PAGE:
James Cassel, chairman and co-founder of Cassel Salpeter & Co., is an investment banker who uses his unique experience as a dealmaker and attorney to guide clients and help them achieve their goals. Focused on representing middle-market companies, Jim has successfully negotiated, structured, and executed a broad spectrum of transactions including mergers, acquisitions, and divestitures, corporate and transactional financings, and public offerings for clients nationwide and worldwide.
Can you tell us a story about how you were able to build a business from scratch, scale and sell it to a bigger firm?
I, along with two partners, started the investment banking firm Capitalink. When we started in 1998, we thought we would raise money primarily for technology companies. Unfortunately, we were not successful at it, so we pivoted in a new direction providing financial advisory services to lower middle market companies. I had provided legal services to these same type of companies when I practiced law. We went on to build a successful M&A and advisory shop becoming known as “Mr. Fairness Opinion” in South Florida and New York. In 2006, we were approached by Ladenburg Thalmann, one of the oldest members of the NYSE, which was looking to expand its South Florida presence. It was a great opportunity and as a result we sold our firm joining to become part of Ladenburg. I became Vice Chairman and Head of Investment Banking.
Can you share a story about the funniest mistake you made when you were first starting?
The biggest mistake we made when we started the firm was believing we could raise capital for technology companies. Turns out although just about anybody could raise money in 1998 for technology companies, we couldn’t. It’s funny now, but it wasn’t at the time.
Can you tell us what lesson you learned from that?
What we learned was that we should stick with what we know. We also learned that when we were ready to expand, we should hire experienced talent with the right skill and relationships to assist as we ventured into new areas.
Can you share with our readers “6 Things You Need To Know If You Want To Build, Scale and Prepare Your Business For a Lucrative Exit”:
1: find a need in the market and service it well. That need may be closer and more familiar to you than you may at first think. Remain focused.
As I mentioned earlier, when I started out in investment banking, I thought we could raise capital for tech companies and soon discovered that it was much more challenging than I, or my partners, had anticipated based on our prior experience. Many entrepreneurs looking to fill a need in the marketplace also assume the answer may lie in the tech sector. But, more often, the tech market can prove to be a bit of a Wild West, with new players emerging to service customers who have yet to settle into predictable behaviors related to these emerging products. It’s difficult to plan for and to serve a market that is still in a state of flux.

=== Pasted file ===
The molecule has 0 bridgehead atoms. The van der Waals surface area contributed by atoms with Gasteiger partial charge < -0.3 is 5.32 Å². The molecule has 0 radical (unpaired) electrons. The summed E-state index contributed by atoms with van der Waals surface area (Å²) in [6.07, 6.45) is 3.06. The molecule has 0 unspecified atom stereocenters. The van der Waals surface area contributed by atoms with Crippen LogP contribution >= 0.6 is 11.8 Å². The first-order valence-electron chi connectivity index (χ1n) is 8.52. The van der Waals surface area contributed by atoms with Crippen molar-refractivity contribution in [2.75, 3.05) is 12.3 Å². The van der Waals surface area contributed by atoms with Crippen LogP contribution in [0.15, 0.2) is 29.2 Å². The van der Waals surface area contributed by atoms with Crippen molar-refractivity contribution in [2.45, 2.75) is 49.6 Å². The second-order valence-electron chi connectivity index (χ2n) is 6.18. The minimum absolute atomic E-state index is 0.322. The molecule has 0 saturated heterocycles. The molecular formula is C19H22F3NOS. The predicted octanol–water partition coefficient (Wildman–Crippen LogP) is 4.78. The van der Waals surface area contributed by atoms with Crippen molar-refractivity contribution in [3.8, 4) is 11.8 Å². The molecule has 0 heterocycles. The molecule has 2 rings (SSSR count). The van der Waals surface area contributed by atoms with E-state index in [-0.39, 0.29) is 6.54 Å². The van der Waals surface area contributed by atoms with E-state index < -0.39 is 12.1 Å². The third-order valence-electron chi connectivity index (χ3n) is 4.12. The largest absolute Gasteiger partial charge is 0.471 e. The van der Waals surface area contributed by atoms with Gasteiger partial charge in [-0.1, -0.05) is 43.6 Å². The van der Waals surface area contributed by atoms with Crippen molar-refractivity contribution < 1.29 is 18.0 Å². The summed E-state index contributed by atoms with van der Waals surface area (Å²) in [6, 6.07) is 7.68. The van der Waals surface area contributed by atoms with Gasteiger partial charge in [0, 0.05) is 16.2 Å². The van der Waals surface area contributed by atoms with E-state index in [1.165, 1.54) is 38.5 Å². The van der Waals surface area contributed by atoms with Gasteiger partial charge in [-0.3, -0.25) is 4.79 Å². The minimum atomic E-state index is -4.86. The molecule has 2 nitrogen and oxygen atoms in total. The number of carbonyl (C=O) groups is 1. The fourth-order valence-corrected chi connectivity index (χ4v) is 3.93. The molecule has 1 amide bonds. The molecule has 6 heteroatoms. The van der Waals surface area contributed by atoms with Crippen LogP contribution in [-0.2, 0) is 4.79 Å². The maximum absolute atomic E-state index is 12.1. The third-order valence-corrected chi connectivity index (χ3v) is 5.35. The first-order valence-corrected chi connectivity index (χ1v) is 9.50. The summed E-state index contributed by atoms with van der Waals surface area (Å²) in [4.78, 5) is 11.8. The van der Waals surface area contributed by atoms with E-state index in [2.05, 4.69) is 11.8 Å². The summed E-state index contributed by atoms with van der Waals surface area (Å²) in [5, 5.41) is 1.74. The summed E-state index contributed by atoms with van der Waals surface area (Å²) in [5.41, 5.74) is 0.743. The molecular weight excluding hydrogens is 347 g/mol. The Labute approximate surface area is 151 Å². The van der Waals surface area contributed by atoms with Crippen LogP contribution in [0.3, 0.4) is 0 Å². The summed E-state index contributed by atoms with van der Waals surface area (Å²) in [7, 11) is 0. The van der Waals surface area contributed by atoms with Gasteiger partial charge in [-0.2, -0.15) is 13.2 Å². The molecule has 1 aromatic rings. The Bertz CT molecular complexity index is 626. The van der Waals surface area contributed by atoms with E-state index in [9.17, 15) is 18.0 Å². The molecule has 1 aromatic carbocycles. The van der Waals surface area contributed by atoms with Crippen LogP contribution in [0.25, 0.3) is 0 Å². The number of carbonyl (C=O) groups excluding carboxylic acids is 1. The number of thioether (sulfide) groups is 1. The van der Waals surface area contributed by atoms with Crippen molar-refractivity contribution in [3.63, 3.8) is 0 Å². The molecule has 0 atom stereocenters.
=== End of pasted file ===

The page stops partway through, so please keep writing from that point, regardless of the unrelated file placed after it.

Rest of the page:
Though our firm eventually was able to find success in tech M&A, we learned from the many different industries of companies we have worked with, that sometimes finding your niche is less about relying on tech, than on having a new spin on a conventional product or service.
We encounter opportunities for improving products and services more than we know. A small innovation in this area could mean a huge payoff if executed correctly. In this vein, I often think of the success of Proctor & Gamble’s Swiffer mop. The mop, in one form or another, has been around probably as long as humans have wanted to keep their floors clean and dry. But it took a bright mind in the 1990s to rethink the mop and see it like a razor blade and handle combo: cheap handle, disposable and replaceable blades. That product continues to successfully circle the world. I use it myself.
2: While this article is focused on the ultimate sale of a successful company, you may be taking the wrong approach if you are only thinking about your lucrative exit. Build a business that you envision as being around for a long time, with or without you, not necessarily one you want to sell. But when the opportunity appears, don’t be scared to seize the moment.
3: Hire the right people. You can’t go it alone. Succeeding, which means growing, is a team effort. From the perspective of an investment banker who often helps companies prepare for an exit, I know that growth and success starts with the people you hire.
My own success has come in great part from carefully choosing who joins our team. I can tell you from experience that if you have chosen badly, you have to react quickly. Don’t delay the termination. Your team is everything. Hiring the right people means everyone works together and is contributing, doing their part. Those who don’t fit the program have to go. The sooner you cut your losses, the better for all concerned.
When you go to sell your business, you will be rewarded for a good management team and penalized if you do not.
4: Treat your people well. When you’ve found the right people you have to let them know they are the right people. You do this by compensating them for their talent, expertise and labor. You treat them with respect and you present them with opportunities to grow and excel. And, you give them the loyalty which you, in turn, expect from them.